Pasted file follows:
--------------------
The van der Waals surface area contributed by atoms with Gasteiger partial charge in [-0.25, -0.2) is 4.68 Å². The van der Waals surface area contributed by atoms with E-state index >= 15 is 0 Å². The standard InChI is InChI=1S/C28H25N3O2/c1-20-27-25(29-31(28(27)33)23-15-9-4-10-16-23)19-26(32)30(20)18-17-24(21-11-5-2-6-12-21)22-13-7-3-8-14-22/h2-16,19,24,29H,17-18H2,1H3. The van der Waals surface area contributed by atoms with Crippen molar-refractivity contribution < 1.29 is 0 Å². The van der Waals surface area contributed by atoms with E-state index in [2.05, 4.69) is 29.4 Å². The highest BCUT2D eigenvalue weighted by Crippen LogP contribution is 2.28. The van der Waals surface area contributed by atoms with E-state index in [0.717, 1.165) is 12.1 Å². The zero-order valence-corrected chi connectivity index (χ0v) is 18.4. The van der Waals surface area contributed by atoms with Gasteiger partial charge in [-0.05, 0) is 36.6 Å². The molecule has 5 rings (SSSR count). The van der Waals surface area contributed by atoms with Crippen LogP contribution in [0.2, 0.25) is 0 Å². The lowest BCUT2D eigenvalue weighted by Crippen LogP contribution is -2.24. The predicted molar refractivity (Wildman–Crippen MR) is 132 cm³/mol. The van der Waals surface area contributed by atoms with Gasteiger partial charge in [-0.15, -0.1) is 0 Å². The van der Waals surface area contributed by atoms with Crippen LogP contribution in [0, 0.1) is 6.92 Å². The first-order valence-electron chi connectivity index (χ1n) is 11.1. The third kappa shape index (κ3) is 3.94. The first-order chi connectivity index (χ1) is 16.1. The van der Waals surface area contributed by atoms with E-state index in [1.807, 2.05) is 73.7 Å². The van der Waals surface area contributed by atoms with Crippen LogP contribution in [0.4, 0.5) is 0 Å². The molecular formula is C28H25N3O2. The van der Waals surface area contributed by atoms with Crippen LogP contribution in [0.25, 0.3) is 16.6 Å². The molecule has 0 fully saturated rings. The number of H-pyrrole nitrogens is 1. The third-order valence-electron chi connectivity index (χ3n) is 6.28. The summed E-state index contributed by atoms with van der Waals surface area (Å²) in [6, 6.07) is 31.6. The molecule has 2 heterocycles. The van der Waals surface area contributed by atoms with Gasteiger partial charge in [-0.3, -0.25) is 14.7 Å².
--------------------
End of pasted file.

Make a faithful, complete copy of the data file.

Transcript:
The van der Waals surface area contributed by atoms with Gasteiger partial charge in [-0.25, -0.2) is 4.68 Å². The van der Waals surface area contributed by atoms with E-state index >= 15 is 0 Å². The standard InChI is InChI=1S/C28H25N3O2/c1-20-27-25(29-31(28(27)33)23-15-9-4-10-16-23)19-26(32)30(20)18-17-24(21-11-5-2-6-12-21)22-13-7-3-8-14-22/h2-16,19,24,29H,17-18H2,1H3. The van der Waals surface area contributed by atoms with Crippen molar-refractivity contribution < 1.29 is 0 Å². The van der Waals surface area contributed by atoms with E-state index in [2.05, 4.69) is 29.4 Å². The highest BCUT2D eigenvalue weighted by Crippen LogP contribution is 2.28. The van der Waals surface area contributed by atoms with E-state index in [0.717, 1.165) is 12.1 Å². The zero-order valence-corrected chi connectivity index (χ0v) is 18.4. The van der Waals surface area contributed by atoms with Gasteiger partial charge in [-0.05, 0) is 36.6 Å². The molecule has 5 rings (SSSR count). The van der Waals surface area contributed by atoms with Crippen LogP contribution in [0.2, 0.25) is 0 Å². The lowest BCUT2D eigenvalue weighted by Crippen LogP contribution is -2.24. The predicted molar refractivity (Wildman–Crippen MR) is 132 cm³/mol. The van der Waals surface area contributed by atoms with Gasteiger partial charge in [-0.15, -0.1) is 0 Å². The van der Waals surface area contributed by atoms with Crippen LogP contribution in [0, 0.1) is 6.92 Å². The first-order valence-electron chi connectivity index (χ1n) is 11.1. The third kappa shape index (κ3) is 3.94. The first-order chi connectivity index (χ1) is 16.1. The van der Waals surface area contributed by atoms with E-state index in [1.807, 2.05) is 73.7 Å². The van der Waals surface area contributed by atoms with Crippen LogP contribution in [0.4, 0.5) is 0 Å². The molecular formula is C28H25N3O2. The van der Waals surface area contributed by atoms with Crippen LogP contribution in [0.25, 0.3) is 16.6 Å². The molecule has 0 fully saturated rings. The number of H-pyrrole nitrogens is 1. The third-order valence-electron chi connectivity index (χ3n) is 6.28. The summed E-state index contributed by atoms with van der Waals surface area (Å²) in [6, 6.07) is 31.6. The molecule has 2 heterocycles. The van der Waals surface area contributed by atoms with Gasteiger partial charge in [-0.3, -0.25) is 14.7 Å².